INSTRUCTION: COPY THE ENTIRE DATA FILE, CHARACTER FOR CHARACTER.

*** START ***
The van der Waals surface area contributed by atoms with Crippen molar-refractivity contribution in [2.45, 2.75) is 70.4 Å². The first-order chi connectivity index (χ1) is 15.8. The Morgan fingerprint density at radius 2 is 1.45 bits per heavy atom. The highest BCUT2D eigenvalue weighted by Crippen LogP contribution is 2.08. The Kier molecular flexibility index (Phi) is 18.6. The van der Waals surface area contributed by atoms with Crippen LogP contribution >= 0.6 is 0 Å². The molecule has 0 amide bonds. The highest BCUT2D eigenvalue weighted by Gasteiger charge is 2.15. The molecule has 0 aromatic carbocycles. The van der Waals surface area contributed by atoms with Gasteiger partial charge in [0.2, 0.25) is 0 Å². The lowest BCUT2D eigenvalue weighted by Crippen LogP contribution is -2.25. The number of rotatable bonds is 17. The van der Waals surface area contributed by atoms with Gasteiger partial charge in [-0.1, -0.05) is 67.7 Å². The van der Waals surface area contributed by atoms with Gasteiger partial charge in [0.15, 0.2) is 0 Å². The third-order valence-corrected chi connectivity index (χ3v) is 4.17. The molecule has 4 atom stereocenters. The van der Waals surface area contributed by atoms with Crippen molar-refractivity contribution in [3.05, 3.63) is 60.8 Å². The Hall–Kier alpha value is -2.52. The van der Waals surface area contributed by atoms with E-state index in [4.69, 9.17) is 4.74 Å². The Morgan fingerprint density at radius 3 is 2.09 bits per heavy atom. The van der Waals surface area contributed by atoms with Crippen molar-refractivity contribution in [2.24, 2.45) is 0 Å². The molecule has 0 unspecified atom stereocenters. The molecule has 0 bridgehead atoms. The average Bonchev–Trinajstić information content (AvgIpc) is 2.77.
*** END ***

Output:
The van der Waals surface area contributed by atoms with Crippen molar-refractivity contribution in [2.45, 2.75) is 70.4 Å². The first-order chi connectivity index (χ1) is 15.8. The Morgan fingerprint density at radius 2 is 1.45 bits per heavy atom. The highest BCUT2D eigenvalue weighted by Crippen LogP contribution is 2.08. The Kier molecular flexibility index (Phi) is 18.6. The van der Waals surface area contributed by atoms with Crippen LogP contribution >= 0.6 is 0 Å². The molecule has 0 amide bonds. The highest BCUT2D eigenvalue weighted by Gasteiger charge is 2.15. The molecule has 0 aromatic carbocycles. The van der Waals surface area contributed by atoms with Gasteiger partial charge in [0.2, 0.25) is 0 Å². The lowest BCUT2D eigenvalue weighted by Crippen LogP contribution is -2.25. The number of rotatable bonds is 17. The van der Waals surface area contributed by atoms with Gasteiger partial charge in [-0.1, -0.05) is 67.7 Å². The van der Waals surface area contributed by atoms with Gasteiger partial charge in [0.15, 0.2) is 0 Å². The third-order valence-corrected chi connectivity index (χ3v) is 4.17. The molecule has 4 atom stereocenters. The van der Waals surface area contributed by atoms with Crippen molar-refractivity contribution in [3.05, 3.63) is 60.8 Å². The Hall–Kier alpha value is -2.52. The van der Waals surface area contributed by atoms with E-state index in [4.69, 9.17) is 4.74 Å². The Morgan fingerprint density at radius 3 is 2.09 bits per heavy atom. The van der Waals surface area contributed by atoms with Crippen molar-refractivity contribution in [2.24, 2.45) is 0 Å². The molecule has 0 unspecified atom stereocenters. The molecule has 0 bridgehead atoms. The average Bonchev–Trinajstić information content (AvgIpc) is 2.77.